Religious, New media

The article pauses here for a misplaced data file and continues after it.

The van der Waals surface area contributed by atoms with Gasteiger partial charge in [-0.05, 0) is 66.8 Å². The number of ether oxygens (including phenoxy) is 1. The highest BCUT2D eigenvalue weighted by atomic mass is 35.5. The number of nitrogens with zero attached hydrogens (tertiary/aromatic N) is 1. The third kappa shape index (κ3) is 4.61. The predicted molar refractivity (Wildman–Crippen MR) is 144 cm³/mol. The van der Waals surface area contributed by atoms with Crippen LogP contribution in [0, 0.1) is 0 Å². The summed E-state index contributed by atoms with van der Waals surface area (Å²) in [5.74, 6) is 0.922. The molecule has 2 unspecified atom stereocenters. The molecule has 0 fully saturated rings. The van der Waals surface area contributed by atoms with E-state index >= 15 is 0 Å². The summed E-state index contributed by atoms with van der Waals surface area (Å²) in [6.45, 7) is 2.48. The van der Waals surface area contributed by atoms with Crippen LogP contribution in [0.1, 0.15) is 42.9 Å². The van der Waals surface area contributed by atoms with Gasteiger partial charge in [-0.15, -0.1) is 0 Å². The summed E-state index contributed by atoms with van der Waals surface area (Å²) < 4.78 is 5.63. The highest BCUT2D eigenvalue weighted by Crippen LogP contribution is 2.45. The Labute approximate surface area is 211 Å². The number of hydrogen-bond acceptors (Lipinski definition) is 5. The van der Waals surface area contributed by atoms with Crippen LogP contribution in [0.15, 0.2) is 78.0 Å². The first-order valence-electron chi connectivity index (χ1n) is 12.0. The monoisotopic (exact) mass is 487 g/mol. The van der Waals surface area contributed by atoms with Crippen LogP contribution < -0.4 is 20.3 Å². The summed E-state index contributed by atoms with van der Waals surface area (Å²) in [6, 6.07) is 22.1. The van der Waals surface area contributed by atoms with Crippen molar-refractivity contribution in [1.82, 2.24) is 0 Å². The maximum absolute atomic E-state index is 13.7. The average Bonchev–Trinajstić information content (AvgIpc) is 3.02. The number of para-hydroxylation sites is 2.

Religious: European meeting at Czestochowa This year, for the first time, the Union of European Conferences of Male and Female Superiors Major (UCESM) is holding its 14th General Assembly at Czestochowa in Poland from 8 to 14 February 2010. The participants will be the delegates of the 37 Conferences of Religious Life, members of the UCESM, from 25 countries of Europe that altogether represent some 400,000 male and female religious in the continent. The main speaker at the conference, Father José Cristo Rey García Paredes cmf, will invite the participants to reflect on the theme of hope as mission of the religious life in the European context. The theme of the Assembly is in fact: “Religious life in Europe: histories of hope, hope for history”. The well-known Polish historian Jerzy Kloczowski is convinced that religious communities open to the world and to others have a particularly important role for contemporary Christianity. The roots of our culture, he says, “can be traced to the Christian res publica whose model was created precisely by the religious orders present throughout Latin Europe since the year 1000″. In his view, the Rule of St. Benedict, declared Patron of united Europe, is in fact a first European constitution. Later, “precisely on this basis, a specifically Christian view of the free man was matured: man, who is made free by his faith, is equal to others and should therefore forge brotherly relations with them”. According to Bishop Wojciech Polak, auxiliary bishop of Gniezno, “the richness of the consecrated life consists not in what the religious orders, institutes or congregations do for the Church, but in the fact that consecrated persons are a clear sign of total dedication to Christ”. “Consecrated persons show to the world, in which individualism seems so great a value, that living in communion is possible and that, as members of the Church, we pilgrimage together along the path indicated to us by Jesus Christ”. In Poland, 61 male and 151 female congregations, as well as 35 secular institutes with a total of some 40,000 consecrated persons, are active today. Throughout the country, 73 new institutes of consecrated life began their activity after 1980s – a case unique of its kind. The number of their members not only has not declined, but has increased by 650 persons since 1998. The Missionary Sisters of Charity of Mother Teresa, an order only recently established in Poland, has doubled its members over the last twelve years. In the mid-1990s consecrated persons in Poland ran some 1000 social, healthcare, educational and charitable institutions. Today they run double that number, including homes for spiritual exercises, schools of every kind and grade (over 800), nursing homes, surgeries, hospital centres (400) and in total 180 communication centres such as that of the Redemptorist Fathers directed by the Rev. Tadeusz Rydzyk. And while one of Poland’s television channels is owned by the Franciscans, Benedictine Father Leon Knabit has conducted his own talk show on State TV.New media: ever more digital parishesAt Radlino, a small town in the region of Silesia, thanks to facility of access to the internet, elderly and invalid people can now participate in liturgical celebrations. A telecamera installed inside the church permits all religious services to be transmitted on line. “We also have a web page updated in real time”, says the priest whose parish is one of the three finalists of the competition “The Digital Continent” held on the initiative of the Rev. Jozef Kloch, spokesman of the Polish Bishops’ Conference and director general of the Opoka Foundation (www.opoka.org), in cooperation with the weekly magazine Computerworld and one of Poland’s main cell phone operators (Polkomtel). The competition is aimed at identifying the parish that performs its mission of evangelization by using to the best the resources of the internet, and working on behalf of the local community. The title of Digital Parish 2009 was awarded, after an on-site inspection by the organizers of the competition, to the parish named after St. Stanislaw Kostka at Korytowo in the diocese of Stettin – Kamien Pomorski which, in spite of some difficulties in accessing the internet, has used digital means effectively to stimulate the local community and promote the use of the new media technologies. The parish centre of Caritas, active for eleven years, is dedicated to the support of disadvantaged families (especially as a result of the dismantling of the state-owned farms created in the time of the Communist regime); it helps to alleviate social exclusion and also combats digital exclusion by teaching the use of the web. Similar difficulties are encountered in the parish named after St. Stanislaus Bishop and Martyr at Szczecinki in north-east Poland, the third of the finalists in the competition. With the economic transformations now underway and the transition to a market economy, the unemployment rate in the territory of the parish has risen to over 20%. This brings with it grave and interconnected problems, such as alcoholism, alienation, marginalization and lack of prospects for the future, which lead in turn to aggressiveness, drug addiction and depression. The prizes will be awarded to the finalists at a ceremony at the Major Seminary of Tarnow on 25 February.

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